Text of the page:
Since the early 1900s, Bondi Beach has existed through various depressions, two world wars and various swimwear trends.
But it wasn’t always above-the-knee board shorts, meditation miles, $50 iced long blacks and butchers that cook your grass-fed beef for you. Before all this, there was a time where people used to cover up with clothes rather than sunscreen.
Enter: the following photo, posted in December on the @smharchives Instagram account, and credited to an unknown photographer, who took the image on a busy day at Bondi Beach in November 1929.
The photo shows suits being worn on the beach, as well as a lot of one pieces and clothes with sleeves. As an article by Tim Barlass, writing for the Sydney Morning Herald, recently explained, in 1929 swimwear standards had already relaxed a little bit. Going back another 40 odd years before that, and you weren’t allowed to display bare flesh.
Barlass cites the caption of an image taken at Bondi Beach sometime between 1889 and 1894, by Henry King, which reads: “Beachgoers at Bondi Beach c1889-1894 and the Borough of Waverley bylaw declared: ‘Any person who, except in a public bath and proper bathing dress, shall bathe near to or within view of any inhabited house, reserve, or place of public resort, between the hours of 8 o’clock in the morning and 8 o’clock in the evening, shall be liable to a penalty not exceeding five pounds nor less than five shillings.’”
He then explained that proper dress in 1896 according to Waverley library was as follows: “The tunic is cut almost to the knees. A wide frill forms the sleeves and trims the top of the jacket. Full knickers drawn in at the knee and wide frills complete the costume.”
In fact, comparing the above photo (1960) with the below photo (2021), there doesn’t seem to be that huge of a difference.
One difference social media users have pointed out regarding ‘then and now’ on Instagram (on the @smharchives page) are the lack of tattoos in the old photos. Another noticeable difference is that in 2021 people are more prone to wearing their beachwear off the beach and on the street.
Another difference, according to photographer Amaury Treguer, who has been shooting pictures at Bondi since 2011, is that people have started embracing European style trunks and swim shorts in the last ten years.
“Swimwear fashion has definitely changed,” he told DMARGE. “I remember back in 2009, I was one of the only ones to wear European cut swimmers (Sundek, Gili’s, Hartford, Orlebar Brown…) Even when I was surfing while most guys would wear long boardshorts (Quicksilver, RipCurl…).”
“You could almost recognise Europeans just by their swimwear and toothpick morphology compared to Aussie. Now, most men are wearing Venroy, Orlebar Brown and so on. Speedos and Budgees have always been there, I still don’t get it, unless you are swimming down at the Bergs or Ocean.”
Another potential difference is activewear, and people working out in and around the beach.
Video: Watch The History Of Activewear In The Clip Below
Bondi has also, as DMARGE has previously reported, developed a bit of a reputation, and in the process become a bit of a punching bag for Australian media outlets. The go-to line? It’s a bougie, oblivious, overpriced suburb of people who only ever leave to go to Byron Bay or Noosa.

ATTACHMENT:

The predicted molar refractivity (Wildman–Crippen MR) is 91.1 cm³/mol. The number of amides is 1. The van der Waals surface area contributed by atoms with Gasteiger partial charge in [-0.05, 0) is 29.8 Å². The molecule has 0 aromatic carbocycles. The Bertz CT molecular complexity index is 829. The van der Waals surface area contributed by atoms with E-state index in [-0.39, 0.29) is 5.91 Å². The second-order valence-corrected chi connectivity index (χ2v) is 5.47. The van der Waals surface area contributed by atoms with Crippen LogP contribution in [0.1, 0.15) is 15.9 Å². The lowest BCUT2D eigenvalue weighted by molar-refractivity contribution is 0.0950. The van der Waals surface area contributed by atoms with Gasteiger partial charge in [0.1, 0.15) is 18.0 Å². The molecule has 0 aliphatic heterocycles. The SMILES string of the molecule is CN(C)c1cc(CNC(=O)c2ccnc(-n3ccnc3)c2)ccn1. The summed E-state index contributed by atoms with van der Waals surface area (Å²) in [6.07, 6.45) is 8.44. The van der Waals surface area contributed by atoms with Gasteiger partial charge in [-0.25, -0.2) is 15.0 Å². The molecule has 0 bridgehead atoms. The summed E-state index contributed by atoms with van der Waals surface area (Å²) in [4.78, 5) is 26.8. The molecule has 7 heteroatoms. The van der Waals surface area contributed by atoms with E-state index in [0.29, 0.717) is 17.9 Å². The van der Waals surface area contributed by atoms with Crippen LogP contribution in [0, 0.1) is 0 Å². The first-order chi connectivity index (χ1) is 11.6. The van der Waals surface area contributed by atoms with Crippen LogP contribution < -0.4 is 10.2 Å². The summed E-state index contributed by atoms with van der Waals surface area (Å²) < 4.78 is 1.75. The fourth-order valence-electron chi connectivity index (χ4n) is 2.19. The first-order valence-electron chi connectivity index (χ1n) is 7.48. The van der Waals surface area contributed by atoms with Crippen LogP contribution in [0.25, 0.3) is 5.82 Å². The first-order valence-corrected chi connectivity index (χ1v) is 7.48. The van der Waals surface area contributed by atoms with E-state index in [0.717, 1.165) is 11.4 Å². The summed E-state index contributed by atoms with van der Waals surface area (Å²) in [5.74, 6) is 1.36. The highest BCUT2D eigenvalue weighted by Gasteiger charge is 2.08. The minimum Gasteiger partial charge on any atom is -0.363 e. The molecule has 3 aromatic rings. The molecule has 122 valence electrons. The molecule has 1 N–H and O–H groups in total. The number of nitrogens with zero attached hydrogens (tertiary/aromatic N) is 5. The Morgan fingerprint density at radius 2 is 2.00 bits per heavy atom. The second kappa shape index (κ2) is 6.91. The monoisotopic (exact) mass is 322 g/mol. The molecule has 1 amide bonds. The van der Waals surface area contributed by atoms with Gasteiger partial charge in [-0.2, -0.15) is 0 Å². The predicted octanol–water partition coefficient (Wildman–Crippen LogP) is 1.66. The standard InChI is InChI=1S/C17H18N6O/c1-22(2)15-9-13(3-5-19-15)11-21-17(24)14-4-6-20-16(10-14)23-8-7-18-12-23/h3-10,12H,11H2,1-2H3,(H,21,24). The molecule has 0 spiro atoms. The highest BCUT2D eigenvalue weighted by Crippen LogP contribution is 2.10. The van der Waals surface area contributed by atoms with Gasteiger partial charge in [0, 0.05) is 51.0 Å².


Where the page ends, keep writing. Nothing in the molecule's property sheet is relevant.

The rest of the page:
Though some of that may be true, some reckon Bondi is more unique than its detractors would have you believe. Where else could you find the same mix of budget luxury?
Also, while some of Bondi’s defiant reputation is deserved, much of it is overhyped.
Convinced not everyone who lives in the Eastern Suburbs is a smug bastard, DMARGE (back in 2020) called Dr Lars Madsen, a clinical psychologist who sits on the board of the mental health charity The Mindshift Foundation, to understand the psychology of living in Bondi.
Lars told us: “What we know is that as people we are affected by other people – we are constantly comparing ourselves to other people no matter whether we like it or not, in one way or another.”
“If you’re in a culture or environment where you have a lot of high achieving people dressing in a particular way or talking about things in a particular way, we will seek to align ourselves to them,” Lars said.
“The same way if you’re in a culture where people are taking drugs, drinking alcohol, not working, we kind of drift that way as well in terms of our attitudes – there’s lots of psychological research that shows that [this] happens – the environment affects people’s behaviour.”
“People will gravitate to the norm of that mindset and the people around them.”
Another interesting point, which DMARGE has previously explored, is that – though there are some obvious pitfalls to some of the cliché, peacocking, Bondi attitude (which, as we’ve said, doesn’t actually exist in quite the levels you might think), there are also some upsides to the actions of individuals who fancy themselves ahead of the curve (or who have the courage to stand out).
Take for instance the meditation mile we wrote about last year. This unfairly maligned trend, if you’re cynical, could look like just more Eastern Suburbs residents showing off (this time their wellness skills instead of their muscles). But actually it’s positive – it could also be evidence that people are becoming less sensitive to the stigma that unfortunately comes with actively looking after your mental health.
There you have it – swimwear isn’t the only thing that’s changed in Bondi this side of the century.